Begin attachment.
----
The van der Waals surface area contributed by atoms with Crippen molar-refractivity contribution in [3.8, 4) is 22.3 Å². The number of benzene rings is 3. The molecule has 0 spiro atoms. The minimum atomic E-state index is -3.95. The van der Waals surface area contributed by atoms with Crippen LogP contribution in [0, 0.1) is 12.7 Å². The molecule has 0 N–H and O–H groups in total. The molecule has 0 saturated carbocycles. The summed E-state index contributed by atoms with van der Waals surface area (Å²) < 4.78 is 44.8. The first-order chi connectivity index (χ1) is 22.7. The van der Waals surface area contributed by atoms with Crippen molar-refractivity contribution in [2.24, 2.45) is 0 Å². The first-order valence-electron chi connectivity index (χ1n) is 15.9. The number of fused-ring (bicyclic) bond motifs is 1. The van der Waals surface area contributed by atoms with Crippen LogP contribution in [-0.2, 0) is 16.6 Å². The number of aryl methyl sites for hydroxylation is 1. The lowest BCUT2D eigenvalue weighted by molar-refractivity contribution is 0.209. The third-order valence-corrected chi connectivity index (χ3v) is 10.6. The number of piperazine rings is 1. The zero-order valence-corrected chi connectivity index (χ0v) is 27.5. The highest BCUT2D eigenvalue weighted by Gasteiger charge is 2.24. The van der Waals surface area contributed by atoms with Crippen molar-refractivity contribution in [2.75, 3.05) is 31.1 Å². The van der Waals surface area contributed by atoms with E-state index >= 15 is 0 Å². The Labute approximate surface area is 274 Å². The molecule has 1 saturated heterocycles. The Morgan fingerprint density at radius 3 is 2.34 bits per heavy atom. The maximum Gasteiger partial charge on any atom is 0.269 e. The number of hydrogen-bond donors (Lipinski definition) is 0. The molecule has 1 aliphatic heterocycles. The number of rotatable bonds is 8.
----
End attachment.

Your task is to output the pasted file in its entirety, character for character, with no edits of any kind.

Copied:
The van der Waals surface area contributed by atoms with Crippen molar-refractivity contribution in [3.8, 4) is 22.3 Å². The number of benzene rings is 3. The molecule has 0 spiro atoms. The minimum atomic E-state index is -3.95. The van der Waals surface area contributed by atoms with Crippen LogP contribution in [0, 0.1) is 12.7 Å². The molecule has 0 N–H and O–H groups in total. The molecule has 0 saturated carbocycles. The summed E-state index contributed by atoms with van der Waals surface area (Å²) < 4.78 is 44.8. The first-order chi connectivity index (χ1) is 22.7. The van der Waals surface area contributed by atoms with Crippen molar-refractivity contribution in [2.24, 2.45) is 0 Å². The first-order valence-electron chi connectivity index (χ1n) is 15.9. The number of fused-ring (bicyclic) bond motifs is 1. The van der Waals surface area contributed by atoms with Crippen LogP contribution in [-0.2, 0) is 16.6 Å². The number of aryl methyl sites for hydroxylation is 1. The lowest BCUT2D eigenvalue weighted by molar-refractivity contribution is 0.209. The third-order valence-corrected chi connectivity index (χ3v) is 10.6. The number of piperazine rings is 1. The zero-order valence-corrected chi connectivity index (χ0v) is 27.5. The highest BCUT2D eigenvalue weighted by Gasteiger charge is 2.24. The van der Waals surface area contributed by atoms with Crippen molar-refractivity contribution in [2.75, 3.05) is 31.1 Å². The van der Waals surface area contributed by atoms with E-state index >= 15 is 0 Å². The Labute approximate surface area is 274 Å². The molecule has 1 saturated heterocycles. The Morgan fingerprint density at radius 3 is 2.34 bits per heavy atom. The maximum Gasteiger partial charge on any atom is 0.269 e. The number of hydrogen-bond donors (Lipinski definition) is 0. The molecule has 1 aliphatic heterocycles. The number of rotatable bonds is 8.